Renewing Colorado’s wildly successful state licensing program for private investigators should have been a no-brainer. Instead, it’s been a fight.
A version of this article first appeared on the author’s company blog.
Until 2015, Colorado was one of a handful of states without mandatory private investigator licensing at the state level. (As of 2020, only Alaska, Idaho, Mississippi, South Dakota, and Wyoming do not require statewide licensure.)
We’d had licensure until 1977, when a court case that questioned an unlicensed security company’s right to conduct investigations ended up in the Colorado Supreme Court; the court nullified the state’s PI licensing requirement, declaring that it didn’t clearly define what a private investigations business was.
In response, a group of investigators created the Professional Private Investigator’s Association of Colorado (PPIAC), hoping to advocate for a new — and better — statewide licensing law. Multiple legislative efforts failed, until June 1, 2015, when mandatory licensing went into effect, after a PI licensing bill passed during the 2014 legislative session.
That is the backstory as we sit here today, almost five years into the program … which is set to sunset later this year.
The entity that has oversight of this program in Colorado, the Department of Regulatory Agencies (DORA), periodically reviews regulations and other government programs to determine whether they should be renewed or repealed after a predetermined date. In autumn of 2019, DORA did a “sunset review” of the state’s PI licensing law and recommended that it be eliminated; the department cited few incidents of “bad actors” in the profession and could foresee “little to no consumer harm” if PIs operated without licensure.
Without a new bill, Colorado’s licensing law would end in September of 2020.
Why We Need Licensure
In order to understand how wrong this recommendation is, you have to go back to the legislative session of 2014, when mandatory PI licensing was still only a bill being heard by the Colorado legislature. During those sessions, legislators were provided with numerous examples of “bad actors” who were in the profession or claimed to be PIs. As the argument went, being an unlicensed state meant any PI with a criminal history who was unable to get licensed elsewhere (or was barred from practicing in a licensed state) could come to Colorado and set up shop with just a business card. Our citizens had no way of vetting these people and took a leap of faith that anyone claiming to be a PI was honorable and not a scam artist.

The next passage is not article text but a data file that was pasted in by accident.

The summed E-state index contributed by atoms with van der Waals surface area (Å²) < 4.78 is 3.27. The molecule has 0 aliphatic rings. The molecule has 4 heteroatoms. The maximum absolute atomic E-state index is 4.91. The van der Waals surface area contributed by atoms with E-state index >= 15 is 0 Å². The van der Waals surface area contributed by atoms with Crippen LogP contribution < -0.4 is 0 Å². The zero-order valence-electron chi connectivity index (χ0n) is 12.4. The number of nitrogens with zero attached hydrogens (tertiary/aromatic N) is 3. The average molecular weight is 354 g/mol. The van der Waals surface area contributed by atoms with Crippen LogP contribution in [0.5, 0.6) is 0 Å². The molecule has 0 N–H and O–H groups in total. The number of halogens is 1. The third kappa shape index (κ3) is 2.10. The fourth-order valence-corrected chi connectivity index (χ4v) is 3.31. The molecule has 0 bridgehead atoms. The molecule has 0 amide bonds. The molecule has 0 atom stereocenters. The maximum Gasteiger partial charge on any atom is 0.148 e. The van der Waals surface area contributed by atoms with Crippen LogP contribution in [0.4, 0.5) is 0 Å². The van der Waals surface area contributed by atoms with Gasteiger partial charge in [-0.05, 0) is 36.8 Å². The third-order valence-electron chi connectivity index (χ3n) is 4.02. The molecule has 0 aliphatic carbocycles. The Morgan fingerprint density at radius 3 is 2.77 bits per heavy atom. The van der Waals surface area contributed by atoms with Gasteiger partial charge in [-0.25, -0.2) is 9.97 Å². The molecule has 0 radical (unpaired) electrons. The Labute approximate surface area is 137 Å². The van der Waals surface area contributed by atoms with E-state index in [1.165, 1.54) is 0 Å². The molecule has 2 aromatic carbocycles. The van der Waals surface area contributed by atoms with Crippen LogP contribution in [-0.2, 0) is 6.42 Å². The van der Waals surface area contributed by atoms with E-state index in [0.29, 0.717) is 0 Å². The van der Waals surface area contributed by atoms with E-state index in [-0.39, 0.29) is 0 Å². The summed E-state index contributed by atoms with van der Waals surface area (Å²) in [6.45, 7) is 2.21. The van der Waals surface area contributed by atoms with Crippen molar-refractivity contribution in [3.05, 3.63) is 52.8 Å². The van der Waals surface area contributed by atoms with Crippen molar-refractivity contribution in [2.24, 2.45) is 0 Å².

State Senator Linda Newell, who sponsored the bill, argued that “if any profession merits licensing,” shouldn’t one involving “surveillance, investigation into people’s private lives, database searching,” be one? (source: Greeley Tribune)
Today, with licensure, the consumer simply needs to log onto the DORA website to vet a licensed PI, or to find out whether the person is licensed at all. This also gives the consumer a place to report a PI who’s acting inappropriately or unprofessionally. With licensing also comes the requirement for a PI to have a $10,000 surety bond, which is another protection for the consumer. It’s a guarantee that professionals will perform the services they’ve promised to fulfill.
A new bill has been introduced into the 2020 legislative session to continue the program. During the hearings for this bill, DORA was asked the obvious question, essentially: You mean to tell me there were bad actors before licensing, and now there are minimal bad actors? Sounds like the program is working. Why do you want to discontinue it? The state representative who asked that question signed on to become a co-sponsor of the bill to continue PI licensing at the end of that meeting.
Colorado has a unique fiscal structure, in that a program like private investigator licensing can receive no (ZERO) general funds from the state or taxpayer dollars. Therefore, the program has to be self-sustaining through the licensing fees. Since Colorado had not had licensing for 37 years, no one knew how many PIs were working in the state.
DORA initially set the fees based on an estimate of 400 licensees, who would share the cost of running the program. Five years into the program, there are more than 1,000 licensed Colorado private investigators, which reduces the fees significantly for each licensee. In fact, DORA just posted the renewal fees for the licenses at $16 as of June 1, 2020.
Yes, the price of four lattes is what it costs the Colorado private investigator to renew a license.
The new bill has bipartisan support in both the House of Representatives and the State Senate. The bill stalled during the COVID-19 lockdown but has now passed on the floors of both sides of the legislature and is in the governor’s hands.
In summary, according to DORA, Colorado had bad actors before mandatory licensing and has minimal bad actors now. Colorado had ZERO consumer protection before mandatory licensing, and now the consumer has a very easy way to vet a private investigator and to file a complaint — as well as recourse against any financial malfeasance, by going after a PI’s bond. There are 2 ½ times more investigators licensed than anticipated, and every year the fees have gone down because of that growing pool of licensees.
Despite all that, DORA recommended to discontinue the program.
This should have been a no-brainer.
Let’s hope the governor does the right thing.
About the author:
Ryan Johnston is a surveillance specialist with 37 years of experience in insurance fraud investigations, domestic investigations and general investigations. He’s the owner/operator of Colorado Private Investigations, LLC in Denver, CO. You can follow him on Facebook and LinkedIn.